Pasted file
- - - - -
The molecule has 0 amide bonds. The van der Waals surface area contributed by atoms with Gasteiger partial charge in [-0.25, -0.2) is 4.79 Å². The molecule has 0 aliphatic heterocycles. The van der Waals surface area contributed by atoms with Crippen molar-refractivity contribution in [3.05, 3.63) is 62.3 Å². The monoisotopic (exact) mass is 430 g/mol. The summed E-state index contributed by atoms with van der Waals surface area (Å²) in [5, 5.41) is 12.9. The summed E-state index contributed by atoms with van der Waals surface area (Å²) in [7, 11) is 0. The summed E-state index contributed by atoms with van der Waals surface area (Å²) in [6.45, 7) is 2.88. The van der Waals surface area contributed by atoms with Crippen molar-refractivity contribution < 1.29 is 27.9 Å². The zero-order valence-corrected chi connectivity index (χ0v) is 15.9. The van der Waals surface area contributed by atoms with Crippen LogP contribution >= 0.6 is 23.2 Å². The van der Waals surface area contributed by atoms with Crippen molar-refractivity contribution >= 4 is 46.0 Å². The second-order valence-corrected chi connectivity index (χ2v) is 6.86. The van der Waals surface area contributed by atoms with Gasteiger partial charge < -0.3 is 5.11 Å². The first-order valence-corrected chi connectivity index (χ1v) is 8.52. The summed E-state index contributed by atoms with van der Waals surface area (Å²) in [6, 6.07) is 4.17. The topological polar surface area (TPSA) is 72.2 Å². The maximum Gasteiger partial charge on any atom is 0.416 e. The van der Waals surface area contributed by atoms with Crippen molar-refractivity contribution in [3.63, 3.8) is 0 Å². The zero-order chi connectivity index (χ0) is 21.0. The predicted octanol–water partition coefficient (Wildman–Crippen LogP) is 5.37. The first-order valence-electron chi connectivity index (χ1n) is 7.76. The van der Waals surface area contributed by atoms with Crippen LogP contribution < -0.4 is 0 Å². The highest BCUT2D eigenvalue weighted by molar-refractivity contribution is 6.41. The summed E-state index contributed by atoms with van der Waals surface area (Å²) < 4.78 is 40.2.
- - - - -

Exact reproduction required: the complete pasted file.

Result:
The molecule has 0 amide bonds. The van der Waals surface area contributed by atoms with Gasteiger partial charge in [-0.25, -0.2) is 4.79 Å². The molecule has 0 aliphatic heterocycles. The van der Waals surface area contributed by atoms with Crippen molar-refractivity contribution in [3.05, 3.63) is 62.3 Å². The monoisotopic (exact) mass is 430 g/mol. The summed E-state index contributed by atoms with van der Waals surface area (Å²) in [5, 5.41) is 12.9. The summed E-state index contributed by atoms with van der Waals surface area (Å²) in [7, 11) is 0. The summed E-state index contributed by atoms with van der Waals surface area (Å²) in [6.45, 7) is 2.88. The van der Waals surface area contributed by atoms with Crippen molar-refractivity contribution < 1.29 is 27.9 Å². The zero-order valence-corrected chi connectivity index (χ0v) is 15.9. The van der Waals surface area contributed by atoms with Crippen LogP contribution >= 0.6 is 23.2 Å². The van der Waals surface area contributed by atoms with Crippen molar-refractivity contribution >= 4 is 46.0 Å². The second-order valence-corrected chi connectivity index (χ2v) is 6.86. The van der Waals surface area contributed by atoms with Gasteiger partial charge < -0.3 is 5.11 Å². The first-order valence-corrected chi connectivity index (χ1v) is 8.52. The summed E-state index contributed by atoms with van der Waals surface area (Å²) in [6, 6.07) is 4.17. The topological polar surface area (TPSA) is 72.2 Å². The maximum Gasteiger partial charge on any atom is 0.416 e. The van der Waals surface area contributed by atoms with Crippen molar-refractivity contribution in [3.63, 3.8) is 0 Å². The zero-order chi connectivity index (χ0) is 21.0. The predicted octanol–water partition coefficient (Wildman–Crippen LogP) is 5.37. The first-order valence-electron chi connectivity index (χ1n) is 7.76. The van der Waals surface area contributed by atoms with Crippen LogP contribution < -0.4 is 0 Å². The highest BCUT2D eigenvalue weighted by molar-refractivity contribution is 6.41. The summed E-state index contributed by atoms with van der Waals surface area (Å²) < 4.78 is 40.2.